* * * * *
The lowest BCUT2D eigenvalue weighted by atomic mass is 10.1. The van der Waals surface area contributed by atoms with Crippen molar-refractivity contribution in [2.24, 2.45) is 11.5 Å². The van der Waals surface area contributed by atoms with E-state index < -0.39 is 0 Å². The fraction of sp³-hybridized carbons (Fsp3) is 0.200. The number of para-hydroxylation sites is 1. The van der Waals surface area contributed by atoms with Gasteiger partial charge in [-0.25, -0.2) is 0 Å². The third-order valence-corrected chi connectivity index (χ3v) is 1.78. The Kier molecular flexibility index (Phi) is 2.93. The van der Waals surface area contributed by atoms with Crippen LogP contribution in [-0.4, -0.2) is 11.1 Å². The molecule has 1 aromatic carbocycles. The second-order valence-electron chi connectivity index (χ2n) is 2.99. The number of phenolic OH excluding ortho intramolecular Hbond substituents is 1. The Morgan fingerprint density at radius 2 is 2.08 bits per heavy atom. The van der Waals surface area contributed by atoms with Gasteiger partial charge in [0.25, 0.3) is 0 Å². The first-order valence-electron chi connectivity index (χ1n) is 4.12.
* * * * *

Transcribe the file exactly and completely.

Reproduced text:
The lowest BCUT2D eigenvalue weighted by atomic mass is 10.1. The van der Waals surface area contributed by atoms with Crippen molar-refractivity contribution in [2.24, 2.45) is 11.5 Å². The van der Waals surface area contributed by atoms with E-state index < -0.39 is 0 Å². The fraction of sp³-hybridized carbons (Fsp3) is 0.200. The number of para-hydroxylation sites is 1. The van der Waals surface area contributed by atoms with Gasteiger partial charge in [-0.25, -0.2) is 0 Å². The third-order valence-corrected chi connectivity index (χ3v) is 1.78. The Kier molecular flexibility index (Phi) is 2.93. The van der Waals surface area contributed by atoms with Crippen LogP contribution in [-0.4, -0.2) is 11.1 Å². The molecule has 1 aromatic carbocycles. The second-order valence-electron chi connectivity index (χ2n) is 2.99. The number of phenolic OH excluding ortho intramolecular Hbond substituents is 1. The Morgan fingerprint density at radius 2 is 2.08 bits per heavy atom. The van der Waals surface area contributed by atoms with Gasteiger partial charge in [0.25, 0.3) is 0 Å². The first-order valence-electron chi connectivity index (χ1n) is 4.12.